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1907 & 1910 SL question
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LI NY
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December 17, 2023 - 11:44 am
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Did either of these rifles come from the factory drilled and tapped, either on the receiver or for tang sights?

Thx.

Steve G

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December 17, 2023 - 2:03 pm
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Steven Gabrielli said
Did either of these rifles come from the factory drilled and tapped, either on the receiver or for tang sights?

Thx.

Steve G

  

Steve,  This is not the Last Word but the early deluxe 1907 I once owned, fancy burl Walnut, fine H pattern checkering, capped pistol grip…wore a tang sight so I am pretty sure it was a factory option.  The late Fifties 1907 I still own is in the far back of the safe but I’ll check it in the next several days and see. I seem to remember the left receiver wall is d/t but rhat could a false memory.

Bill

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WACA # 65205; Life Member, National Rifle Association; amateur preservationist

"I have seen wicked men and fools, a great many of both, and I believe they both get paid in the end, but the fools first." -- David Balfour, narrator and protagonist of the novel, Kidnapped, by Robert Louis Stevenson.

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December 17, 2023 - 11:23 pm
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Thanks. Don’t trouble yourself, according to Madis they were all drilled and tapped at the tang. The receiver tapping is probably post factory.

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December 18, 2023 - 5:23 pm
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Mine is an end-of-the-bolt “police rifle” style, likely built of remaining pre war parts, the style seen in the Gun Digest of the mid Fifties. I don’t think WRA made up new parts for the 1907 after WWII. I recall reading the recommendations of the Forward Planning Committee made  near the end of the war to discontinue the Model 07 after parts inventories were used up.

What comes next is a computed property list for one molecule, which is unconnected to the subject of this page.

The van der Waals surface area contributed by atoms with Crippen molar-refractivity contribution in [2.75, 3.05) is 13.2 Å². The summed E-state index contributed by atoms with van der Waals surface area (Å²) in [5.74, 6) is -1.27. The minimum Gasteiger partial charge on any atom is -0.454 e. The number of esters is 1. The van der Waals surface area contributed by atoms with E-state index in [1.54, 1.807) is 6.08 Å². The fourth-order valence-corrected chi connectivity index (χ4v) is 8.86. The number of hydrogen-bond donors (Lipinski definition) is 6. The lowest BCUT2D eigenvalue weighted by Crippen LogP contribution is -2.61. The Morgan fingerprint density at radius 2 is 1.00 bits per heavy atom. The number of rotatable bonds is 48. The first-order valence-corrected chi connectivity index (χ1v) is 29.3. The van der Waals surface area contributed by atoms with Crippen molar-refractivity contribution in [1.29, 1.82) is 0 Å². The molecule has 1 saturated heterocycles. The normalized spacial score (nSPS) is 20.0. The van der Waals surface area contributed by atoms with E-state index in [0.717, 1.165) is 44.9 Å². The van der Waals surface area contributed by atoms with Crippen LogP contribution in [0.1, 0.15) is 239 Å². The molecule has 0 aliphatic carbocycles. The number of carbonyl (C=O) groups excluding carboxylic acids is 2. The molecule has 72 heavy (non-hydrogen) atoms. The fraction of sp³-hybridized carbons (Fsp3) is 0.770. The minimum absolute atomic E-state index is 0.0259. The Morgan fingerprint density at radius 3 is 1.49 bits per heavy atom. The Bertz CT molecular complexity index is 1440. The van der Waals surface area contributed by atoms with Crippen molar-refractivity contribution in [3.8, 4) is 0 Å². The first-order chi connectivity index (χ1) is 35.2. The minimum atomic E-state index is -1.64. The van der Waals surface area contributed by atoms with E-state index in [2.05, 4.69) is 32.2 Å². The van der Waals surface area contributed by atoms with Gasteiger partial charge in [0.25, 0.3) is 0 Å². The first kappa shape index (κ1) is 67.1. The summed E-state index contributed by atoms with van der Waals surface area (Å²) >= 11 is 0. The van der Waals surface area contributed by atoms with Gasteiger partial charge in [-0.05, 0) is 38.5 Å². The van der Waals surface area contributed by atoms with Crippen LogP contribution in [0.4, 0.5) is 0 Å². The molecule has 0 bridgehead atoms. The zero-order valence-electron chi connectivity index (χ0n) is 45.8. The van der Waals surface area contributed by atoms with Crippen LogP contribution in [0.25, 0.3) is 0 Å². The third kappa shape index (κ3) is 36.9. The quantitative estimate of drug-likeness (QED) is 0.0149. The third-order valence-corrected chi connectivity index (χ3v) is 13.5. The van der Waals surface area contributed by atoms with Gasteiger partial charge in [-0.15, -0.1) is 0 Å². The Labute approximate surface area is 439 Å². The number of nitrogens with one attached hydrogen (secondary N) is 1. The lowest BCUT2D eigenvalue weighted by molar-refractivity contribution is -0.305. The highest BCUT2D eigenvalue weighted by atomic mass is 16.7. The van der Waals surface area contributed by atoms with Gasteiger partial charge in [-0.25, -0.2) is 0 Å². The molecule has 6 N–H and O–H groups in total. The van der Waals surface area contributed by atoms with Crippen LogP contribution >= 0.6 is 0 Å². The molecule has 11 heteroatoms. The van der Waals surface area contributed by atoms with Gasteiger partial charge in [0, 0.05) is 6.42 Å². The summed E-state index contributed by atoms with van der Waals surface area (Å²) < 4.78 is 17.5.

Nevertheless, and I’m hesitant to contradict Madis, I don’t believe the tang of my 07 is tapped for a tang sight. I am going to check in the next couple of days. 

- Bill 

 

WACA # 65205; Life Member, National Rifle Association; amateur preservationist

"I have seen wicked men and fools, a great many of both, and I believe they both get paid in the end, but the fools first." -- David Balfour, narrator and protagonist of the novel, Kidnapped, by Robert Louis Stevenson.

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December 18, 2023 - 6:18 pm
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The Model 07 was in production for at least 5-6 years beyond WW II. The pre-WW II production rifles were drilled & tapped for a tang sight, but not the post-WW II.

Never be hesitant to contradict or question the production information published by G. Madis… based on my research of the factory records, much of what he published in regard to the dates of manufacture and the production number statistics was not accurate.